Dust lines the tables. Cobwebs cling to corners. Post piles up in the doorway. The room is dull and lifeless. It’s the same in the whole block. No one has been in here in months. No, we are not in the middle of nowhere on some urban exploration trip. We are in central London, in one of the growing number of empty office spaces.
After the UK voted to leave the European Union, it is estimated that 26 million square feet of office space could be abandoned by firms relocating elsewhere. We take a look at why this would happen, and whether we should be worried.
Will the EU passport be revoked?
For decades, the UK’s position in the EU gave it free trade access to the 27 nations in the European single market. Finance firms, many of non-British origin, chose to set up shop in London, allowing their business to trade within the EU from an English-speaking base. This was called ‘passporting’.
But as the words ‘European Union’ are set to be stripped from UK citizens’ passports, business ‘passporting’ may come to an end.
The Telegraph reports on data found by DealX, which suggests 1,900 firms in London will have to move their offices to one of the 26 remaining EU countries to continue their current business models if the UK loses single market access.
In another survey reported in The Telegraph, 57% of 100 top London financial firms said they would have to leave their offices and move abroad if current EU rules were changed, and 56% of these firms have already started planning for this event.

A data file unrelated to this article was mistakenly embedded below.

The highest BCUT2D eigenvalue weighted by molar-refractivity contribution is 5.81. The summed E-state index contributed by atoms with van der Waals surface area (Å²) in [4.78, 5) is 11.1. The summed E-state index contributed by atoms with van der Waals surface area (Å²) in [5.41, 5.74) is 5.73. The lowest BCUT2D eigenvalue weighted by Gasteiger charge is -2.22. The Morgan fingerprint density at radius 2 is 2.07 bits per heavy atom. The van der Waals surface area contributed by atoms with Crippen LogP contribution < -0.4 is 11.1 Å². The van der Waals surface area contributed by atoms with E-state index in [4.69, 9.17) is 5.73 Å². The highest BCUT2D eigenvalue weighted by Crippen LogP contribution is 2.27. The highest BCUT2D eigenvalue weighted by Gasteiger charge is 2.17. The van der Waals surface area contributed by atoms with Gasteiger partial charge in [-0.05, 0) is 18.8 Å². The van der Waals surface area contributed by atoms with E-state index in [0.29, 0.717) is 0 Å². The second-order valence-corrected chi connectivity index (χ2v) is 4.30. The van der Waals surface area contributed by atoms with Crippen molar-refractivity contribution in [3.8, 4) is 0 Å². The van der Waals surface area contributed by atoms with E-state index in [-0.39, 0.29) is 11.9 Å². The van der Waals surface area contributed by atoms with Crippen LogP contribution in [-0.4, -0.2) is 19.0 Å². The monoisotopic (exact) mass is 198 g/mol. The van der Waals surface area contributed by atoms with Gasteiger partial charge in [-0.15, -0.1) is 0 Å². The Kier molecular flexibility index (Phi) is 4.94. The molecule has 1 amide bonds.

It’s not just the financial sector that is fleeing from London, post-Brexit. This list from UK office providers i2 Office suggests that tech startup offices are increasingly moving to international alternatives to a traditional London base.
And it’s not just businesses. Individual tech workers are opting to take jobs in destinations like Berlin over London, and until the British government quells the tech industry’s fears, this could become a strong trend, leaving yet more abandoned office space in the capital.
What happens to brand new offices?
These growing trends will not just leave current office spaces vacated, they will lead to many brand new office spaces being left unfilled. Based on pre-Brexit demand, many office developments have already made significant headway. Matt Goulding of CentreSquare told Forbes that office construction has increased by 28% in the last six months, with 38% of those scheduled to be completed this year.
These new offices will find it difficult to find occupants if London firms begin to migrate. Regis Plc told Bloomberg that it is speeding up its Frankfurt and Amsterdam expansion plans based on a rush of enquiries from financial firms looking to leave London.
Could this panic be unjustified?
Perhaps these initial worries are to be expected in light of this historic vote. Though President Hollande of France has already called for London companies to be blocked from clearing Euro-dominated trades, single market access could be on the table for the UK’s renegotiated relationship with the EU.
The caveat is single market access is unlikely to come without continued free movement of labour, something that many ‘Leave’ voters were explicitly against.
Still, with over two years of international negotiations to go, most of London’s offices will be full of life for a little while longer.